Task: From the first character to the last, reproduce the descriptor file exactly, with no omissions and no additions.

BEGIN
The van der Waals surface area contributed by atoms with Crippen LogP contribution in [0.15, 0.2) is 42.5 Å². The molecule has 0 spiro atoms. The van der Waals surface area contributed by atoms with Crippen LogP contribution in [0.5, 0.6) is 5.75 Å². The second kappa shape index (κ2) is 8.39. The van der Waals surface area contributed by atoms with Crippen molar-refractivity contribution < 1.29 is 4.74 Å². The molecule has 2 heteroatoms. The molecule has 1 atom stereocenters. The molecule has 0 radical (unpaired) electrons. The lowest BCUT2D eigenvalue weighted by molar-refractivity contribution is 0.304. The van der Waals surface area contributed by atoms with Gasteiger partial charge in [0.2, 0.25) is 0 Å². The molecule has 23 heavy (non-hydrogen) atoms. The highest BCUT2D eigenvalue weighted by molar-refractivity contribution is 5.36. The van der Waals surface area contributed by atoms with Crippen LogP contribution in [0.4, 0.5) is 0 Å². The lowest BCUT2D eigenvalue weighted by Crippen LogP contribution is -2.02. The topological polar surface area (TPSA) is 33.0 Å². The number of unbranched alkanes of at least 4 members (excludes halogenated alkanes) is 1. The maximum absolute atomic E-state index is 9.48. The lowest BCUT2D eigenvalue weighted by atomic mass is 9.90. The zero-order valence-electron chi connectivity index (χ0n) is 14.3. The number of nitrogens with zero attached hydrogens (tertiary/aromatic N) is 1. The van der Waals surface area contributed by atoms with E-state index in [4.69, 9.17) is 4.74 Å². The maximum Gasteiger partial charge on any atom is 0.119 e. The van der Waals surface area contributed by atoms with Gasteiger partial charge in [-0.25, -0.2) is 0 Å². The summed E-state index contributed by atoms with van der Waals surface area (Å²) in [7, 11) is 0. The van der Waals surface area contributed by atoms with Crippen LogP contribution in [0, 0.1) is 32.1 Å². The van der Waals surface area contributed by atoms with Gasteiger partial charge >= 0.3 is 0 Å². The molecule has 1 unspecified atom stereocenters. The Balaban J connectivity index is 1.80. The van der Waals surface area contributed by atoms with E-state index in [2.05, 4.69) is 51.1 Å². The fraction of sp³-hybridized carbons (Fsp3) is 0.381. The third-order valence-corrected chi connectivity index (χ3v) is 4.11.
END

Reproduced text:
The van der Waals surface area contributed by atoms with Crippen LogP contribution in [0.15, 0.2) is 42.5 Å². The molecule has 0 spiro atoms. The van der Waals surface area contributed by atoms with Crippen LogP contribution in [0.5, 0.6) is 5.75 Å². The second kappa shape index (κ2) is 8.39. The van der Waals surface area contributed by atoms with Crippen molar-refractivity contribution < 1.29 is 4.74 Å². The molecule has 2 heteroatoms. The molecule has 1 atom stereocenters. The molecule has 0 radical (unpaired) electrons. The lowest BCUT2D eigenvalue weighted by molar-refractivity contribution is 0.304. The van der Waals surface area contributed by atoms with Gasteiger partial charge in [0.2, 0.25) is 0 Å². The molecule has 23 heavy (non-hydrogen) atoms. The highest BCUT2D eigenvalue weighted by molar-refractivity contribution is 5.36. The van der Waals surface area contributed by atoms with Crippen LogP contribution in [0.4, 0.5) is 0 Å². The lowest BCUT2D eigenvalue weighted by Crippen LogP contribution is -2.02. The topological polar surface area (TPSA) is 33.0 Å². The number of unbranched alkanes of at least 4 members (excludes halogenated alkanes) is 1. The maximum absolute atomic E-state index is 9.48. The lowest BCUT2D eigenvalue weighted by atomic mass is 9.90. The zero-order valence-electron chi connectivity index (χ0n) is 14.3. The number of nitrogens with zero attached hydrogens (tertiary/aromatic N) is 1. The van der Waals surface area contributed by atoms with E-state index in [4.69, 9.17) is 4.74 Å². The maximum Gasteiger partial charge on any atom is 0.119 e. The van der Waals surface area contributed by atoms with Gasteiger partial charge in [-0.25, -0.2) is 0 Å². The summed E-state index contributed by atoms with van der Waals surface area (Å²) in [7, 11) is 0. The van der Waals surface area contributed by atoms with Crippen LogP contribution in [0, 0.1) is 32.1 Å². The van der Waals surface area contributed by atoms with Gasteiger partial charge >= 0.3 is 0 Å². The molecule has 1 unspecified atom stereocenters. The Balaban J connectivity index is 1.80. The van der Waals surface area contributed by atoms with E-state index in [2.05, 4.69) is 51.1 Å². The fraction of sp³-hybridized carbons (Fsp3) is 0.381. The third-order valence-corrected chi connectivity index (χ3v) is 4.11.